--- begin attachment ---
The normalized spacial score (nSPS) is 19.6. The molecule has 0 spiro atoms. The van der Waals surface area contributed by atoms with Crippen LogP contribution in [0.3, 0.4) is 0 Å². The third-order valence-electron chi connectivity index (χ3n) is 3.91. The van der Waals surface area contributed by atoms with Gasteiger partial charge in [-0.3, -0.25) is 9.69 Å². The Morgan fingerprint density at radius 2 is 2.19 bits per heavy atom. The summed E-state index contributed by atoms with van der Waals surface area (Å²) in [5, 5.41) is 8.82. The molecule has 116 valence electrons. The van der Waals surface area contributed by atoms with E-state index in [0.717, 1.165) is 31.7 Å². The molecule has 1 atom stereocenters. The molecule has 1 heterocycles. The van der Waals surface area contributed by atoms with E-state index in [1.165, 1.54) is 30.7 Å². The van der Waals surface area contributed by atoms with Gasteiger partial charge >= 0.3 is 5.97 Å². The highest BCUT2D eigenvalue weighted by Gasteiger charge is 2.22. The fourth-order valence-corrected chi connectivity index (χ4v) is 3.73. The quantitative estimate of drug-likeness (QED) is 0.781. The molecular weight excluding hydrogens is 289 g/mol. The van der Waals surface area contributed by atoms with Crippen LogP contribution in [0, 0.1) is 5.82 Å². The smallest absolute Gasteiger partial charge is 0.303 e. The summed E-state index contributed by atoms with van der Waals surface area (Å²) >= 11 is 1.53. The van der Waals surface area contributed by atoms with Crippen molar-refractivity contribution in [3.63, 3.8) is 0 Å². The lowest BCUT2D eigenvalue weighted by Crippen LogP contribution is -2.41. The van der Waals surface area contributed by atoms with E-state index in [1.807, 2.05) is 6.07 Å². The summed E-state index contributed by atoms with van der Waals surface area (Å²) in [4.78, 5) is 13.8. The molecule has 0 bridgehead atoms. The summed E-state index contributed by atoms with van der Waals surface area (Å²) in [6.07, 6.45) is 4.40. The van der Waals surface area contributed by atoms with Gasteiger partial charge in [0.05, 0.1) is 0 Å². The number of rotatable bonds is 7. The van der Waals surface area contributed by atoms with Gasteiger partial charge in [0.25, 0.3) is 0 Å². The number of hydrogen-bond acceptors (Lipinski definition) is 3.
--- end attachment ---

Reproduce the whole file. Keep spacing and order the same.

The normalized spacial score (nSPS) is 19.6. The molecule has 0 spiro atoms. The van der Waals surface area contributed by atoms with Crippen LogP contribution in [0.3, 0.4) is 0 Å². The third-order valence-electron chi connectivity index (χ3n) is 3.91. The van der Waals surface area contributed by atoms with Gasteiger partial charge in [-0.3, -0.25) is 9.69 Å². The Morgan fingerprint density at radius 2 is 2.19 bits per heavy atom. The summed E-state index contributed by atoms with van der Waals surface area (Å²) in [5, 5.41) is 8.82. The molecule has 116 valence electrons. The van der Waals surface area contributed by atoms with E-state index in [0.717, 1.165) is 31.7 Å². The molecule has 1 atom stereocenters. The molecule has 1 heterocycles. The van der Waals surface area contributed by atoms with E-state index in [1.165, 1.54) is 30.7 Å². The van der Waals surface area contributed by atoms with Gasteiger partial charge >= 0.3 is 5.97 Å². The highest BCUT2D eigenvalue weighted by Gasteiger charge is 2.22. The fourth-order valence-corrected chi connectivity index (χ4v) is 3.73. The quantitative estimate of drug-likeness (QED) is 0.781. The molecular weight excluding hydrogens is 289 g/mol. The van der Waals surface area contributed by atoms with Crippen LogP contribution in [0, 0.1) is 5.82 Å². The smallest absolute Gasteiger partial charge is 0.303 e. The summed E-state index contributed by atoms with van der Waals surface area (Å²) >= 11 is 1.53. The van der Waals surface area contributed by atoms with Crippen molar-refractivity contribution in [3.63, 3.8) is 0 Å². The lowest BCUT2D eigenvalue weighted by Crippen LogP contribution is -2.41. The van der Waals surface area contributed by atoms with E-state index in [1.807, 2.05) is 6.07 Å². The summed E-state index contributed by atoms with van der Waals surface area (Å²) in [4.78, 5) is 13.8. The molecule has 0 bridgehead atoms. The summed E-state index contributed by atoms with van der Waals surface area (Å²) in [6.07, 6.45) is 4.40. The van der Waals surface area contributed by atoms with Gasteiger partial charge in [0.05, 0.1) is 0 Å². The number of rotatable bonds is 7. The van der Waals surface area contributed by atoms with Gasteiger partial charge in [0.25, 0.3) is 0 Å². The number of hydrogen-bond acceptors (Lipinski definition) is 3.